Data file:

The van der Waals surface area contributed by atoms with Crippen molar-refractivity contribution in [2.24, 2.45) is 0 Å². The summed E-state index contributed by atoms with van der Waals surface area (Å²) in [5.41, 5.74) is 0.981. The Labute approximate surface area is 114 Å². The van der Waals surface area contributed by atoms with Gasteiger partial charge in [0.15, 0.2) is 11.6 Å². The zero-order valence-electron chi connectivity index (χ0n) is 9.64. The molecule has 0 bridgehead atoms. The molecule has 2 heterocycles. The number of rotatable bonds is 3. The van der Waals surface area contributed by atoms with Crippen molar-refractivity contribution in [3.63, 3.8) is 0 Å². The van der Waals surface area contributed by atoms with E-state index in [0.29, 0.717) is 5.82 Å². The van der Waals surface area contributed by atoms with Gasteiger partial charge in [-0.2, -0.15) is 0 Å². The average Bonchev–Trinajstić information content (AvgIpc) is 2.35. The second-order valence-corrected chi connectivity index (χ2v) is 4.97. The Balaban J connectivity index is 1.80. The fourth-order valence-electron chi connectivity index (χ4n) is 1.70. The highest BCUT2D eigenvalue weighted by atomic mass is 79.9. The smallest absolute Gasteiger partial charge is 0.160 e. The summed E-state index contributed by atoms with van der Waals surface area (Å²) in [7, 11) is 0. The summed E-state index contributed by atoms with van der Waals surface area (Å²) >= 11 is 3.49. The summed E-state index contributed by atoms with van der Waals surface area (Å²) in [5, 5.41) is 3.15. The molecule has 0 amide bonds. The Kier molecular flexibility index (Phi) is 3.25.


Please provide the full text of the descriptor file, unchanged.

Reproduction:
The van der Waals surface area contributed by atoms with Crippen molar-refractivity contribution in [2.24, 2.45) is 0 Å². The summed E-state index contributed by atoms with van der Waals surface area (Å²) in [5.41, 5.74) is 0.981. The Labute approximate surface area is 114 Å². The van der Waals surface area contributed by atoms with Gasteiger partial charge in [0.15, 0.2) is 11.6 Å². The zero-order valence-electron chi connectivity index (χ0n) is 9.64. The molecule has 0 bridgehead atoms. The molecule has 2 heterocycles. The number of rotatable bonds is 3. The van der Waals surface area contributed by atoms with Crippen molar-refractivity contribution in [3.63, 3.8) is 0 Å². The van der Waals surface area contributed by atoms with E-state index in [0.29, 0.717) is 5.82 Å². The van der Waals surface area contributed by atoms with Gasteiger partial charge in [-0.2, -0.15) is 0 Å². The average Bonchev–Trinajstić information content (AvgIpc) is 2.35. The second-order valence-corrected chi connectivity index (χ2v) is 4.97. The Balaban J connectivity index is 1.80. The fourth-order valence-electron chi connectivity index (χ4n) is 1.70. The highest BCUT2D eigenvalue weighted by atomic mass is 79.9. The smallest absolute Gasteiger partial charge is 0.160 e. The summed E-state index contributed by atoms with van der Waals surface area (Å²) in [7, 11) is 0. The summed E-state index contributed by atoms with van der Waals surface area (Å²) >= 11 is 3.49. The summed E-state index contributed by atoms with van der Waals surface area (Å²) in [5, 5.41) is 3.15. The molecule has 0 amide bonds. The Kier molecular flexibility index (Phi) is 3.25.